7. Gigantic Red Snowflake Intarsia Sweater: This sweater is simply hilarious. It is made out of Lopi yarn purchase so many years ago, decades ago, at the Wisconsin Craft Market when they had one tiny aisle of yarn in the back. I think I used the same Rowan pattern as the cabled sweater but included a snowflake chart from another sweater (how clever of me!). This one never got much wear and for good reason. It's pretty ridiculous.
8. Cream Rowan Big Wool Poncho: There was a time when Rowan Big Wool also came in a version where fuzzy wool bits were included. The pattern is Rowan, too. Do you notice the trend of the turtle neck? A lot of my sweaters used to have turtle necks. I don't mind a turtle neck to this day but not usually in my sweaters.
9. Flag Sweater: Another Tahki Cotton Classic knit for which I can't remember the pattern information. I did used to wear this one. For this past 4th of July my son wore this all night at our family celebration. It was pretty funny and I enjoyed that.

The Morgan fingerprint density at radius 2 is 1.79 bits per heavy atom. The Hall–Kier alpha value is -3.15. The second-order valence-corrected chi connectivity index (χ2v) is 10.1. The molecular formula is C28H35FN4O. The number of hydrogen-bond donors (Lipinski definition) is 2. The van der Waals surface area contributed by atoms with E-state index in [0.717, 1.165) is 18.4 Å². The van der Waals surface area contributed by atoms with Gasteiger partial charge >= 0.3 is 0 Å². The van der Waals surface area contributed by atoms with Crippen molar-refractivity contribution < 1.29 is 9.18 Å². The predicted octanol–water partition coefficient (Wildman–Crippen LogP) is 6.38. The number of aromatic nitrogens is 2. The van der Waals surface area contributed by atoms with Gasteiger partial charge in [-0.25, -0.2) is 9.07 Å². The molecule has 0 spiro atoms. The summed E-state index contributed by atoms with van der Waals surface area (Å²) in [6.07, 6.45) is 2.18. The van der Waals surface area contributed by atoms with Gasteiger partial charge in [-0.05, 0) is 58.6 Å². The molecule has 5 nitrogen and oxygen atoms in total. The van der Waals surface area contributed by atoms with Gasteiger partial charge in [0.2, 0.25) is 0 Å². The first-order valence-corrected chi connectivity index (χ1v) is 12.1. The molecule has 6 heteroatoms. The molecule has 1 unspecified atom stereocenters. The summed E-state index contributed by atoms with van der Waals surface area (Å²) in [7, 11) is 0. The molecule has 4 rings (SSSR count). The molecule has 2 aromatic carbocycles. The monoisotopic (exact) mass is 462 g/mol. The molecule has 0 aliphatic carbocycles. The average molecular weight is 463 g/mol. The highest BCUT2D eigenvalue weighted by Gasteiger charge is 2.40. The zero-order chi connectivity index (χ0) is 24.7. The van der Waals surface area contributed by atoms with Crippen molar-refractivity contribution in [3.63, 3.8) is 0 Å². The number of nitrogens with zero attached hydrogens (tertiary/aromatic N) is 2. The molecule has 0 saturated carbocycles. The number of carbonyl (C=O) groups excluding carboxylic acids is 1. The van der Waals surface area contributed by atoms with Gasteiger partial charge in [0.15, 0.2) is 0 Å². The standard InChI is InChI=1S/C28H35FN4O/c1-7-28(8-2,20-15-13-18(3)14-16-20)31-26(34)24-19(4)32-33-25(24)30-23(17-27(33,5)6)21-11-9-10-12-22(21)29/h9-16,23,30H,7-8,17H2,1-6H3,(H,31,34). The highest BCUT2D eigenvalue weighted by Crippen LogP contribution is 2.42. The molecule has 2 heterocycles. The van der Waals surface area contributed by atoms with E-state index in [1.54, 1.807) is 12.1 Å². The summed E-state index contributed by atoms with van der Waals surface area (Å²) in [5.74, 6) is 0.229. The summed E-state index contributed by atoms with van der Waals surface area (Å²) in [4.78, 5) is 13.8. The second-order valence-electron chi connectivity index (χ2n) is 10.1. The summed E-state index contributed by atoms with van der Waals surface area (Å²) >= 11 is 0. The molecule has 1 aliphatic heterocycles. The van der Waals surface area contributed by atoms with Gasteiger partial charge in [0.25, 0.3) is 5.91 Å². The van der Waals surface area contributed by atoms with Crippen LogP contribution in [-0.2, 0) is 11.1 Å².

10. Oh Houndstooth!! This is a Vogue Knitting pattern from one of the old magazines. I LOVED this sweater so much after I knit it. I learned chart reading and colorwork here. I was in graduate school working as a P.A. (program assistant) for the School of Education at the UW- Madison in the late 1980s. I remember clear as day wearing this to work along with the matching pencil skirt I knit as well. Yes, I said handknit matching houndstooth pencil skirt. And yes, I did wear them both together at the same time...... and I don't have the skirt any longer, not sure what happened to it. I wish I still had it. The yarn is unknown but I remember that it had a chain construction and it is a surprisingly light weight garment.
11. Orange Rowan Cork Sweater with leather ties: Clearly Rowan enjoyed the leather tied Henley style sweater design for awhile. Not much to say about this one. It's really not too bad.